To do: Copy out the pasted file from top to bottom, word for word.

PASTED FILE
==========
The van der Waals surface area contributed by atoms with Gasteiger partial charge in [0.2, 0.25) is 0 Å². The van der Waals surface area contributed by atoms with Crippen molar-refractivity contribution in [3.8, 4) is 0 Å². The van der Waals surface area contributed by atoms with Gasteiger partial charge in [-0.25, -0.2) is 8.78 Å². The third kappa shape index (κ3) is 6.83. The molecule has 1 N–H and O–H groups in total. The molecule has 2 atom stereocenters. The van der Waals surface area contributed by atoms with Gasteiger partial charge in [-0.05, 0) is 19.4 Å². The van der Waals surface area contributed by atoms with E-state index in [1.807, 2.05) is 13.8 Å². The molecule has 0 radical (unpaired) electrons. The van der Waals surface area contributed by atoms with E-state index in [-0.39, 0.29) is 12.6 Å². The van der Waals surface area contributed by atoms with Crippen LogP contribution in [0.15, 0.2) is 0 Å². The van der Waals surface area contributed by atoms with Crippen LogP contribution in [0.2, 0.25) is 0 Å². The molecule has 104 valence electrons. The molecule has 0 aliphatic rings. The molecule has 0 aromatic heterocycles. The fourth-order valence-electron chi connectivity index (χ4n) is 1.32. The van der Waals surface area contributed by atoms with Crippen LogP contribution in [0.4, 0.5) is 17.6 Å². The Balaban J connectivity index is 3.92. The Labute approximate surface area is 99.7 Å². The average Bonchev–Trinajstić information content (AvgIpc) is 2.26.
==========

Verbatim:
The van der Waals surface area contributed by atoms with Gasteiger partial charge in [0.2, 0.25) is 0 Å². The van der Waals surface area contributed by atoms with Crippen molar-refractivity contribution in [3.8, 4) is 0 Å². The van der Waals surface area contributed by atoms with Gasteiger partial charge in [-0.25, -0.2) is 8.78 Å². The third kappa shape index (κ3) is 6.83. The molecule has 1 N–H and O–H groups in total. The molecule has 2 atom stereocenters. The van der Waals surface area contributed by atoms with Gasteiger partial charge in [-0.05, 0) is 19.4 Å². The van der Waals surface area contributed by atoms with E-state index in [1.807, 2.05) is 13.8 Å². The molecule has 0 radical (unpaired) electrons. The van der Waals surface area contributed by atoms with E-state index in [-0.39, 0.29) is 12.6 Å². The van der Waals surface area contributed by atoms with Crippen LogP contribution in [0.15, 0.2) is 0 Å². The van der Waals surface area contributed by atoms with Crippen LogP contribution in [0.2, 0.25) is 0 Å². The molecule has 104 valence electrons. The molecule has 0 aliphatic rings. The molecule has 0 aromatic heterocycles. The fourth-order valence-electron chi connectivity index (χ4n) is 1.32. The van der Waals surface area contributed by atoms with Crippen LogP contribution in [0.4, 0.5) is 17.6 Å². The Balaban J connectivity index is 3.92. The Labute approximate surface area is 99.7 Å². The average Bonchev–Trinajstić information content (AvgIpc) is 2.26.